Now on his sudden death, the burial was from the Lisbon United Presbyterian Church into the Lisbon Central Cemetery. The Rankin family has a piece of family lore that the bereaved Charlotte stood at the grave hold as her husband was being buried and uttered, "And now who will take care of me?" The unmarried Humphrey quickly answered, "I will."

Nineteen months later, she married Humphrey on May 15, 1875. Now the proper name for the remarried Charlotte was "Charlotte Greengo Rankin Rankin." Her parents were also Lisbon pioneers, Jesse and Mary Ann (Potter) Greengo, who were natives of England. They had a claim over by Town Line road, south of North Lisbon Road. The Greengo family was equally as famous in the Town of Lisbon ( and later Sussex) as the Rankin Family.

On the marriage, Humphrey was into this teaching years in Waukesha, but he would also farm the former James Rankin Jr. farm. After 14 years of teaching, Humphrey became only a farmer, and a very successful one. The couple was highly respected in the community. They were in enviable positions in the social circles. Hew as 35-years-old when he married Charlotte, and she was only 26. They would have one child, Mary K, who married in 1909 Arthur Beauieu, who eventually took over the James-Humprey-Charlotte farm of 40 acres. As there was no son, the Rankin family name did not continue in this branch of the family.

Humphrey first voted for Abraham Lincoln, and was a Republican, as were most of the Rankin family, but he did change to a Democrat in later years. He served as a Lisbon supervisor and as clerk of the Board of School Directors. He was a frequent delegate to county conventions, fearless in expressing his convictions and in no uncertain way he indicates on which side of the question he may be found.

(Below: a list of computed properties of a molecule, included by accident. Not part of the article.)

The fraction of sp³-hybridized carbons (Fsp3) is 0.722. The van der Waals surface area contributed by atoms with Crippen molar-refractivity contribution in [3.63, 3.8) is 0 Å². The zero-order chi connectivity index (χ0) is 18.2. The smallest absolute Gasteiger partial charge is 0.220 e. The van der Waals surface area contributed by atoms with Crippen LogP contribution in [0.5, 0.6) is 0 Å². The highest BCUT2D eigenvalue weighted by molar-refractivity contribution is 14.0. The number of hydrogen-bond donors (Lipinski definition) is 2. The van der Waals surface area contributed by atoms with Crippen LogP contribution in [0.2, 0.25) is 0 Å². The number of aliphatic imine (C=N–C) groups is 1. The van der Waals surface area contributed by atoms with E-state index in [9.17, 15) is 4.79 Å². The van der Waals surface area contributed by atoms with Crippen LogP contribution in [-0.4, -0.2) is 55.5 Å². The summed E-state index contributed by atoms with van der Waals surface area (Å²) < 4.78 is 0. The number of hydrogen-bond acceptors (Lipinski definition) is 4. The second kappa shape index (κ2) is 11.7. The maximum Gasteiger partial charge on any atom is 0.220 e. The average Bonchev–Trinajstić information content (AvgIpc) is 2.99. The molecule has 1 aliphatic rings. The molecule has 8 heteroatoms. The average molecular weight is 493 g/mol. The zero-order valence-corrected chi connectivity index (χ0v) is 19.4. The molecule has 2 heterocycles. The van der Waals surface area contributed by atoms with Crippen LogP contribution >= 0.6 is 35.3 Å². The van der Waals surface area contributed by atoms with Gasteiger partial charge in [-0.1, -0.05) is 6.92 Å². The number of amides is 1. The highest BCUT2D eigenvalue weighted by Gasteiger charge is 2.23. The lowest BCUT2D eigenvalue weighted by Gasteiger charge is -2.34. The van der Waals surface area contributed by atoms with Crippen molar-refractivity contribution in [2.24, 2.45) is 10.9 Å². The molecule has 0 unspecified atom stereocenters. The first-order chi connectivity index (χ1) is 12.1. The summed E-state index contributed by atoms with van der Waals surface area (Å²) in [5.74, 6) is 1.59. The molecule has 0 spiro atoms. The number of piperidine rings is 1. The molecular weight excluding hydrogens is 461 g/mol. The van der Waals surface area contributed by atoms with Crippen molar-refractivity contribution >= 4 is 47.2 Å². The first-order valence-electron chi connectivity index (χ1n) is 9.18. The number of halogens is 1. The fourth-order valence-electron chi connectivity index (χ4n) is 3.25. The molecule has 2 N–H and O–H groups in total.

Unsaid about Humphrey was he always walked with a limp. Family history says that his limp was caused by a childhood (baby) period when he was dropped and injured.

Humphrey died at his farm home on Hillside Road, just north of Good Hope Road, on April 11, 1901, after nearly 26 years of marriage to Charlotte. The cause of his death was acute diabetes.

Charlotte would live on, see her daughter married and she would die in a tragic runaway horse accident on Hillside Road. The horse and buggy was cresting the "Harris Hill," the highpoint of Hillside Road, when the horse was spooked by a malfunction of the harness and took off running to the nearby Wildish farm. Charlotte was thrown from the buggy, striking her head and neck on a tree, instantly killing her. She died Aug. 26, 1912, at the age of 63.

Lisbon native Rankin flew 35 missions in World War II

Feb. 9, 2015, posted Living Sussex Sun


The Rev. Stephen William Rankin died Dec. 16, 2014, at the age of 92 at the Evergreen Retirement Community in Oshkosh. He was born and raised in the town of Lisbon on the Rankin family farm, the son of the late Stanley and Adena (Meissner) Rankin. In World War II, he was one of 97 Lisbon residents who had his name inscribed on the town's WWII Soldier Board. He could very well be the last one to die.

Rankin attend the one-room Sixteen School at the corner of Good Hope and Hillside roads, graduating in 1936. He then spent two years at Sussex High School, graduating in 1938, before heading on to Waukesha and Pewaukee high schools, where he graduated in 1940.

On Aug. 14, 1983, he was among the 380 people who attended the all-class Sussex Two-Year High School reunion at Marchese's Dance Land.

After high school, he helped work the family farm on West Silver Spring Avenue in Lisbon until 1942, when he went to college at Monmouth College in Illinois for one year. He volunteered for the military and was placed in the "Flying Circus" 531st Squadron. He became a co-pilot of a B-17 bomber, flying solo into southeast Asia and Japan on 35 missions. He had the distinction of being on the very last mission of the 380 bomb group to Japan just as Japan was surrendering.

Back in Lisbon, he returned to working the family farm, but shortly after, with the GI Bill, was at the University of Wisconsin-Madison.

On July 10, 1947, he married Ruth E. Mauer of Fennimore and survives him after 67 years of marriage.

In 1950, he started his quest to become a Methodist leader and, upon graduation, he served in a number of Wisconsin Methodist churches.

In retirement, he became a supervisor in Winnebago County while also serving as a member of various community organizations.

He also found time to occasionally come back to his youth in Lisbon to visit relatives still living there.

His father Stanley and brother Gordon, both now deceased, at one time served on the Lisbon Town Board.

He leaves children, grandchildren and great-grandchildren to mourn his passing.

Funeral services were held Jan. 10, 2015, in Oshkosh.